Ayna could predict the future.
Cari could find what was lost.
Gair thought he was ordinary.
The three children of Gest, the chief of Garholt, know the perils of the Moor on which they live. The Dorig, their people’s enemies, are cold-blooded, fierce underwater creatures who terrify anyone unlucky enough to happen upon them. The Giants are dangerous and violent.
But it’s not until their home is invaded that Gair learns of a dying curse that endangers all three peoples of the Moor. A curse that ordinary Gair, with the help of his extraordinary brother and sister, may be able to break, but only at the most dreadful risk to all three, and to the Moor itself. (from Amazon)Buy on Amazon | Goodreads
In one sentence: A little bit darker than her other books, and every bit as satisfying.
You may be surprised by this, but I wasn’t expecting to love this book. I generally like every DWJ book I read, but I don’t necessarily love them, and this one had both a bad cover and a crappy title going for it– and you know how much importance I place on covers (though mine doesn’t have the kids on it, actually)– so I assumed it was one of her not-as-good books. But! Don’t let the cover deceive you like it deceived me: this book is totally awesome.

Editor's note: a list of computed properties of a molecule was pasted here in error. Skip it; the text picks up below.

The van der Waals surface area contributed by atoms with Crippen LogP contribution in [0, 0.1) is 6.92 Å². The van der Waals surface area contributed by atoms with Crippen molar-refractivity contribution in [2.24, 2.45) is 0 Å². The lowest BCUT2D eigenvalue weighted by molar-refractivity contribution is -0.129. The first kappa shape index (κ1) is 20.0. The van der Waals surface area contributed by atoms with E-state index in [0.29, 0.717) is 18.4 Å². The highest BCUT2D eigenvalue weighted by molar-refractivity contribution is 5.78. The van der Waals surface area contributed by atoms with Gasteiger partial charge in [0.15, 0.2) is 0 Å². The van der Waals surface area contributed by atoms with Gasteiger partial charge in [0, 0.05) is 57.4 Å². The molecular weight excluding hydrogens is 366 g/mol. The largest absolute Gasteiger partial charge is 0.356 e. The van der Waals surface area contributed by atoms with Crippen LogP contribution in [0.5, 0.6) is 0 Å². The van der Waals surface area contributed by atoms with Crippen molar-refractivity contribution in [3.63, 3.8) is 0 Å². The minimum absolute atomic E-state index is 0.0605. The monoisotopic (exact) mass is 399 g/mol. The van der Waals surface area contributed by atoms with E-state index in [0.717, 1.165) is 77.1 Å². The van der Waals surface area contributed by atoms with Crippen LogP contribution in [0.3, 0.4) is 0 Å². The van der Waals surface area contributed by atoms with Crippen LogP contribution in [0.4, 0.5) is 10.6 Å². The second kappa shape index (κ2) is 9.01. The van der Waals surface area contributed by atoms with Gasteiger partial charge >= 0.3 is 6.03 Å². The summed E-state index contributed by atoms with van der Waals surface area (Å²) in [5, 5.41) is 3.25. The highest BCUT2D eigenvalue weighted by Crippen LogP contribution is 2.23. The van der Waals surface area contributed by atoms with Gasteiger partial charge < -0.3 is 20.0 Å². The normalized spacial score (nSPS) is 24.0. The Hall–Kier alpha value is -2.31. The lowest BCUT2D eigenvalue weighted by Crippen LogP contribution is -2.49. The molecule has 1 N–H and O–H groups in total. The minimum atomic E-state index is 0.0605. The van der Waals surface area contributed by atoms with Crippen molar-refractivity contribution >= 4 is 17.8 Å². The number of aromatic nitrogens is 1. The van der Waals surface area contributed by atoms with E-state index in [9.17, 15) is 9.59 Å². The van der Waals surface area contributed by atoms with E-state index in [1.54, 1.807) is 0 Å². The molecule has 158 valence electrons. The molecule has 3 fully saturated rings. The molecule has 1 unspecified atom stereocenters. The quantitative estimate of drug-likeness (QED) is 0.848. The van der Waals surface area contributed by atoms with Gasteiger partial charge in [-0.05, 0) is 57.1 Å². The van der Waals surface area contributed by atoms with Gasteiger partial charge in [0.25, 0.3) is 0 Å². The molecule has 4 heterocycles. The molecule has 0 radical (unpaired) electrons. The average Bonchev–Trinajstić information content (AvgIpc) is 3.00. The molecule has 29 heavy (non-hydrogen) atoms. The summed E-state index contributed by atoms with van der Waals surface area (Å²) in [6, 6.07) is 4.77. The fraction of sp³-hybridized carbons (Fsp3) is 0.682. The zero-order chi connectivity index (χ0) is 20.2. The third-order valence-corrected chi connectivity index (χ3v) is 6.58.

As always with a five star-rated book, it’s hard to pick out specific things I loved without dissolving into an incoherent mess. But I’ll give it my best shot:
The characters. Pure DWJ, they are, and every bit as wonderful and real (yet magical) and adorable (or scary, depending) as you’d ever want in a character. They actually remind me a lot of the two main characters in Heroes of the Valley, so if you like that book you’ll like this one, too.
The adventure. It’s rather short-lived, actually, but there’s a big twist near the last half that makes everything more intense and fantastic. And the end! I can’t even talk about the end without spoiling things, but it’s very, very good.
It takes place in an England-ish area but it feels very Saxon-y, and the overall tone of the book is very traditional German-type fairy tale– Grimm-ish, but better. It does start off a little strangely, with a character who seems primary but becomes secondary, and a rather unnecessary death of a minor character (I hate it when she does that). But don’t let that deter you! If you like myths and fairy tales, if you like hero tales with a bit of Anglo-Saxon in them, if you like DWJ at all, read this book! It’s lovely and it’s got funny bits in it (and some drama/tragedy) and adventure and action and broody heroes and heroine who don’t deal with nonsense and it’s WONDERFUL.
I suppose now my position as “Diana Wynne Jones Fangirl” has been firmly cemented. HA. (As if it wasn’t before, honestly.)
Read: September 2009